Exodus 40:16-21, 34-38
Psalm 84:3, 4, 5-6a and 8a, 11
Today’s scriptures remind us of the importance of obedience, a topic that sometimes makes us feel uncomfortable, yet is ultimately a source of great and lasting comfort. The Exodus passage shows Moses doing “exactly as the Lord commands him.” He followed God’s instructions to the letter in assembling the “Dwelling of the meeting”, which would hold the Ark of the Covenant and reflect the very presence of God. The people of Israel undoubtedly drew great comfort from the signs of cloud and fire as visible evidence of the presence of God in their midst. These signs were no doubt carefully chosen to reflect protection, warmth, and light that would be available for them in their desert pilgrimage. Yet they were also probably a little unnerving, as these signs were not natural, normal occurrences. The supernatural can be discomforting, and yet we must take this world as we find it, and not as we would make it to be.
The Psalmist likewise finds comfort from obedience and fidelity. In the full biblical passage, Psalm 84 is described as the “prayer of a pilgrim to Jerusalem.” The pilgrim’s soul yearns for God, enduring the hardships of a journey in order to be near to God. The writer reminds us that only one day in the courts of God, even sleeping at the threshold, was to be preferred over the comforts of the tents of the wicked.
I note that the liturgy chosen from this Psalm omits a short passage, which I found quite meaningful. Verses 6b and 7 describe a journey made on “pilgrim roads”, where the pilgrims find “spring water” to drink. In Nebraska, where this month is hot and dry, it is easy to envision the satisfaction and relief that spring water would bring. Verse 7 also contains a comforting message that “from pools the Lord provides water for those who lose their way.”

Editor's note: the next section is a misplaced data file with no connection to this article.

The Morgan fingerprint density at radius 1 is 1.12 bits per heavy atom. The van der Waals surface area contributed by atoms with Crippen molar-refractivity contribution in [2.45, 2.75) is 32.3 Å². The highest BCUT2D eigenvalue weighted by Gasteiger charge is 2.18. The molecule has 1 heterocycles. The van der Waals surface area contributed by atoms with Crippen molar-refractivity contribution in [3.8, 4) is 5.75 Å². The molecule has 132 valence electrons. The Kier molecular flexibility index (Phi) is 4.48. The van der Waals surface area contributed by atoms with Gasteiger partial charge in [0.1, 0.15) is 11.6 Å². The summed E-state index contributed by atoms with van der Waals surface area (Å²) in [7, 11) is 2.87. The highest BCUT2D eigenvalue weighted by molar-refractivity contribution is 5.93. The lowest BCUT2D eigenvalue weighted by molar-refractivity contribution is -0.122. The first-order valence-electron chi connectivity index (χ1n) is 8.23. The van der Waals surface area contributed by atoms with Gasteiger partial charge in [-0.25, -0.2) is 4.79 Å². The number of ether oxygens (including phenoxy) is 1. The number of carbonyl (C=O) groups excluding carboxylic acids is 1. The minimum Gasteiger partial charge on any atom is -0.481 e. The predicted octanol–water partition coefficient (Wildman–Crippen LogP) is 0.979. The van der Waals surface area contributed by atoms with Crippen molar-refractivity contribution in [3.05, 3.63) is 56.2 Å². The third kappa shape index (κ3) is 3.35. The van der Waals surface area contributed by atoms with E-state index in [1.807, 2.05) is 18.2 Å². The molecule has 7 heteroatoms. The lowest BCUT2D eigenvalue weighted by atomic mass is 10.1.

The Gospel shows Jesus continues his teaching on the kingdom of heaven, which brings us to consider the sobering thought of the final judgment. In comparing the kingdom of heaven to a net catching good and bad fish, this probably resonated quite clearly to the people of that time, who would be familiar with fishing practices. This parable is also similar to the parable of the weeds among the wheat, which provides a similar warning about judgment.
The parable about wheat surely resonates more clearly with me, as I am not much of a fisherman. However, I have grown wheat, and my wheat has included some weed patches. From what I have observed, weeds often arise where the stand was weak, as where we drove our grain drill a little too wide, leaving some open space. Sometimes, you just have to drive around those weed patches rather than running them through the combine, thus foregoing any harvest on that patch. Later on, you must disk or shred the weeds, so that they do not reproduce for next year. We should hope, therefore, that the wheat stands strong and close together.
It is a hard thing to consider judgment. Yet Jesus’ teaching seems quite clear. Once again, we must take the world as we find it, not as we might wish to make it to be. It underscores the need for us to pay attention. We surely do not wish to be a “bad fish” or a “weed.” Yet, we should also hear the words of the Psalmist, who mentions the water the Lord provided to those who “lose their way.” As one who has lost his way from time to time, I am greatly comforted by these words.
By Edward Morse